Glasgow, Scotland, United Kingdom
Burrell Collection, Glasgow Museums
Hegira 864–84 / AD 1460–80
Glazed and lustre-painted earthenware.
Diameter 45 cm
Mudéjar / Nasrid
Manises, Valencia, Spain.
A dish with the shield belonging to the Tondi family of Siena, Italy, in the centre surrounded by radiating chains of 'bryony' flowers (those with blue petals and lustre-painted centres) alternating with chains of blue 'parsley'-shaped leafs (those that are made up of ragged trefoil shapes), and both interwoven with lustre-coloured spindly 'fern' leaves. This style of dish belongs to a distinctive range that was much sought after in Spain and in other parts of Europe where it was exported in large quantities. This explains the presence of the Italian family's shield, for this type of lustre-ware was extremely popular in Italy.
Manises was one of the main pottery-making towns in Valencia, and played a leading role in the manufacture of lustre-wares for export to Europe, principally to France and Italy. Manises's pottery left for export from the Valencian port of Grao where many Manises potters owned pottery warehouses and shops. These potters were a mixture of Christians and Moors (Muslims), the latter of which were not permitted to take their skills to work outside the town, testifying to the value of their special skills to the economy of Manises. By the mid-16th century (AH 956), Manises had a major monopoly on the production of lustre-wares in Valencia.
The old name for this type of Mudéjar-style Spanish lustre ceramics is ‘Hispano-Moresque’, a term indicating that the potters who made it were a mixture of Christians and Moors (Muslims), the latter of which were restricted to practising their much-praised skill outside the town of Manises in Valencia.
Artistic analysis and identification of the shield belonging to the Tondi family of Siena, Italy.
Part of the collection given to the City of Glasgow by Sir William and Lady Burrell in 1944.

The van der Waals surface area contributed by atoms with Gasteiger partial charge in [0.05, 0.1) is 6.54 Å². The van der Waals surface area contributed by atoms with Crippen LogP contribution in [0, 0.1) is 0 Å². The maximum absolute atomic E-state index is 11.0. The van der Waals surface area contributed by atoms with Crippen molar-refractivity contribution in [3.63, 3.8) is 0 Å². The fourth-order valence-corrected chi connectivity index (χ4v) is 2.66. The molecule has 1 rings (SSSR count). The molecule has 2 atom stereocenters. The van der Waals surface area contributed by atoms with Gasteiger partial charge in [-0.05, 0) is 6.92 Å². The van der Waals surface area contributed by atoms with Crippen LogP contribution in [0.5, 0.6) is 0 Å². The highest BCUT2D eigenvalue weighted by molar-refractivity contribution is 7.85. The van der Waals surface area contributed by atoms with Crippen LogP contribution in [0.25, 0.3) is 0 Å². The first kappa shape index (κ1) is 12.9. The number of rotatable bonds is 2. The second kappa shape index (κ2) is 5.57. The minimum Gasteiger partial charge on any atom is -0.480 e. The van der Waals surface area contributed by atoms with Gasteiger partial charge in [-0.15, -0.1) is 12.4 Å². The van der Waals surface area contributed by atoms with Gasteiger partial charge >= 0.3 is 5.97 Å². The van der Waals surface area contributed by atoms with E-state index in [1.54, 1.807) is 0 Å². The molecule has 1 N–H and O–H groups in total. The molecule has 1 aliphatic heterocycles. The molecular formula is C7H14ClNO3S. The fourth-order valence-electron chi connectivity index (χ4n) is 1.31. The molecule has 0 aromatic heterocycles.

Ray, A., Spanish Pottery 1248–1898, the Victoria and Albert Museum, London, 2000.
Noorah Al-Gailani "Dish" in Discover Islamic Art, Museum With No Frontiers, 2020. http://islamicart.museumwnf.org/database_item.php?id=object;ISL;uk;Mus04;5;en
Prepared by: Noorah Al-GailaniNoorah Al-Gailani
Noorah Al-Gailani is Curator for Islamic Civilisations at Glasgow Museums, Scotland. With a BA in Interior Design from the College of Fine Arts, Baghdad University and three years' experience in design and folk art preservation, she moved to the UK in 1992. On completing her MA in Museum Studies at the Institute of Archaeology, University College London in 1994, she worked as Project Officer at the Grange Museum of Community History documenting the presence of Muslim communities in the London Borough of Brent. In 1995 she was Assistant Curator, Ancient Monuments Laboratory, English Heritage, and in 1996 became Curator for John Wesley's House and the Museum of Methodism in London. She co-authored The Islamic Year: Surahs, Stories and Celebrations (Stroud: Hawthorn Press, 2002) for non-Muslim children. Since 2003 she has been based at The Burrell Collection in Glasgow, working across the city's museums to interpret Islamic art and culture, ancient and modern, through research, exhibitions and educational activities.
Copyedited by: Mandi GomezMandi Gomez
Amanda Gomez is a freelance copy-editor and proofreader working in London. She studied Art History and Literature at Essex University (1986–89) and received her MA (Area Studies Africa: Art, Literature, African Thought) from SOAS in 1990. She worked as an editorial assistant for the independent publisher Bellew Publishing (1991–94) and studied at Bookhouse and the London College of Printing on day release. She was publications officer at the Museum of London until 2000 and then took a role at Art Books International, where she worked on projects for independent publishers and arts institutions that included MWNF’s English-language editions of the books series Islamic Art in the Mediterranean. She was part of the editorial team for further MWNF iterations: Discover Islamic Art in the Mediterranean Virtual Museum and the illustrated volume Discover Islamic Art in the Mediterranean.
True to its ethos of connecting people through the arts, MWNF has provided Amanda with valuable opportunities for discovery and learning, increased her editorial experience, and connected her with publishers and institutions all over the world. More recently, the projects she has worked on include MWNF’s Sharing History Virtual Museum and Exhibition series, Vitra Design Museum’s Victor Papanek and Objects of Desire, and Haus der Kulturen der Welt’s online publication 2 or 3 Tigers and its volume Race, Nation, Class.
MWNF Working Number: UK4 11
On display in
Discover Islamic Art Exhibition(s)Mudéjar Art | Mudéjar Ceramics
Virtual Visit Exhibition Trail
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